rsz_swirrllogoAt Swirrl, the focus continues to be bringing more users aboard the Linked Data train. It’s helping to realize this aim in part thanks to the work it’s doing with customers, primarily in the government sector. The company’s bringing its PublishMyData platform (which The Semantic Web Blog first discussed here) to customers such as the U.K.’s Department for Communities and Local Government, which is looking to Linked Data to help publish statistical data and useful reference data about local government and also information about the department’s performance to increase transparency, which is consumed primarily by other public sector organizations, charities, and entities that report to the department but are not part of it.

“Usually that was done in a mish-mash of technologies, and depended on individuals that do lots of hard work with spreadsheets to make it work,” says founder and CEO Bill Roberts. He characterizes the department’s move to Linked Data as a bit of a leap of faith, driven by its open data strategist Steve Peters and a vision of what can be achieved by moving in this direction. During engagements like this one, Roberts notes, Swirrl has gotten some strong insight, as well, into how to improve its solution for people who aren’t “dyed-in-the-wool Linked Data heads. That’s fed into things we’re working on,” including plans in the pipeline to build tools that make the self-service process easier.

“It’s improving the data management tools side of the product to increase the quality of what people do themselves – for example, more data-checking tools , more automated options, different frameworks for [handling] shapefiles,” he says.  “We get a lot of those and are building tools to process those and turn them into RDF.”

Swirrl also is looking at infrastructure engineering enhancements, with the idea if having an automated way of signing up new customers and generating a triple store and other infrastructure to get them started. “We want to move to more of a SaaS model,” Roberts explains.

Roberts agrees that there’s a lot about Linked Data that is still fundamentally difficult to tackle, but he’s encouraged by what he sees as fair progress made in surmounting obstacles. “It’s a combination of better tools, a growing understanding of what it’s about, and more people doing it so they learn from each others’ experience and can copy things,” he says. “And it does become steadily easier as more and different people publish Linked Data. And there are definitely a lot more people than there used to be.”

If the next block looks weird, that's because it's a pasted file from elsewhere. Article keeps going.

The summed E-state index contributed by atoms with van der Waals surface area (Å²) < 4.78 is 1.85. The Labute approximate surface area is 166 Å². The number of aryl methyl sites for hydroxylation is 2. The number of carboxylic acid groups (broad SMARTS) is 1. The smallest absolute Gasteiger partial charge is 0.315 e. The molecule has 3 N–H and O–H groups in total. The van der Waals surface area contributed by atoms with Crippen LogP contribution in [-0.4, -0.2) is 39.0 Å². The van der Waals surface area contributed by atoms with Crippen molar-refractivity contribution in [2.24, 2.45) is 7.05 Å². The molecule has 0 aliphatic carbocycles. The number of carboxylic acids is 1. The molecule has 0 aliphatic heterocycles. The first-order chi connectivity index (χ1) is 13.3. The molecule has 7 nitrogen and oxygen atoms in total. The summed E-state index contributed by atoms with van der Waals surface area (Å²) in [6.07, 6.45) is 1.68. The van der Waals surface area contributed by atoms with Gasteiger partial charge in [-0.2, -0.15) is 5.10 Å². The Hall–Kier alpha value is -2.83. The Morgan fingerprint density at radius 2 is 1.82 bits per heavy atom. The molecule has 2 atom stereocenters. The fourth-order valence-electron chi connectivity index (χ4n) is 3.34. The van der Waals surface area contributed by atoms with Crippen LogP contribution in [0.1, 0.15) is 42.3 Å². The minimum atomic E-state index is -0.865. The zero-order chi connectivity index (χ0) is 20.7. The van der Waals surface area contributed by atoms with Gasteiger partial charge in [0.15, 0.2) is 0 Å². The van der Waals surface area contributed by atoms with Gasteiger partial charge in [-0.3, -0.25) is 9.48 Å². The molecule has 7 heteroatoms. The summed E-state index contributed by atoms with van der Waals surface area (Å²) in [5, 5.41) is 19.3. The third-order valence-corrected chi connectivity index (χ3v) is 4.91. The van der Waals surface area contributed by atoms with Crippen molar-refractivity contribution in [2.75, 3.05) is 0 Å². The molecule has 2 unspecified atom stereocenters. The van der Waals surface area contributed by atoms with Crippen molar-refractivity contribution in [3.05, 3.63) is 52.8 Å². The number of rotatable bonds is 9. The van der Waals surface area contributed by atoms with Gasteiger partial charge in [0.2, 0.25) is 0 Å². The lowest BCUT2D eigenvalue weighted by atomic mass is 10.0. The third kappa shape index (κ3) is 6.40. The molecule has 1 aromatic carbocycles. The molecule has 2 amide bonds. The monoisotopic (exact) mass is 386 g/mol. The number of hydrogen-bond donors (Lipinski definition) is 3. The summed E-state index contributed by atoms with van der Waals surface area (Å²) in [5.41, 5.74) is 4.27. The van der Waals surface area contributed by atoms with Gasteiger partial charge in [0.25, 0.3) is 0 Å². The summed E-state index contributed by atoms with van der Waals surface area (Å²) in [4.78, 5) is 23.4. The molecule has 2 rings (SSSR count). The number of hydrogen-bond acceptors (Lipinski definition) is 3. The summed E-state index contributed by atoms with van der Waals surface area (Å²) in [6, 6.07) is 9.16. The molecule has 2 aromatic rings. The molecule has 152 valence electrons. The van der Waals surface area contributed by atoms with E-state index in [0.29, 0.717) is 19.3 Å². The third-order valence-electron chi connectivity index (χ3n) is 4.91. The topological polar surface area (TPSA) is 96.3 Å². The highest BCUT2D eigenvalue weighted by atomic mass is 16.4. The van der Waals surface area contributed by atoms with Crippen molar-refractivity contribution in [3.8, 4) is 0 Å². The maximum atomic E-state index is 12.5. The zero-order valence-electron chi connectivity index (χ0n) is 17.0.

Especially in the government sector, where Swirrl is mainly involved, Roberts sees patterns emerging that indicate that communication among various parties is taking place – which is a good thing for moving Linked Data forward. Swirrl also is involved with the UK Government Linked Data Working Group  and its work at helping to generate best practices around Linked Data that the government potentially may accept as formal standards. He’s also encouraged by work like the Open Government Partnership Summit that took place in London in the fall, which helped promote the idea that “stuff that started as hugely experimental [including but not limited to Linked Data efforts] is worth taking forward in a more official way with more backing. I suppose that is a sign of technology maturing and the government starting to build that into business-as-usual,” he says.

As Swirrl continues to move in the direction of enabling more self-service and automated tech, Roberts sees Linked Data taking big strides of its own. Not everyone is going to want to deal in Linked Data and RDF, “but if you did the work of making some decent Linked Data, it’s easy to produce information for others in the format they want it. We’re now using Linked Data more for what its worth is as web scale data integration technology, and [leveraging] it to present information in other ways for different audiences,” he says. “That’s getting pragmatic, that’s addressing the needs of end users and giving people what they want for particular purposes and context.”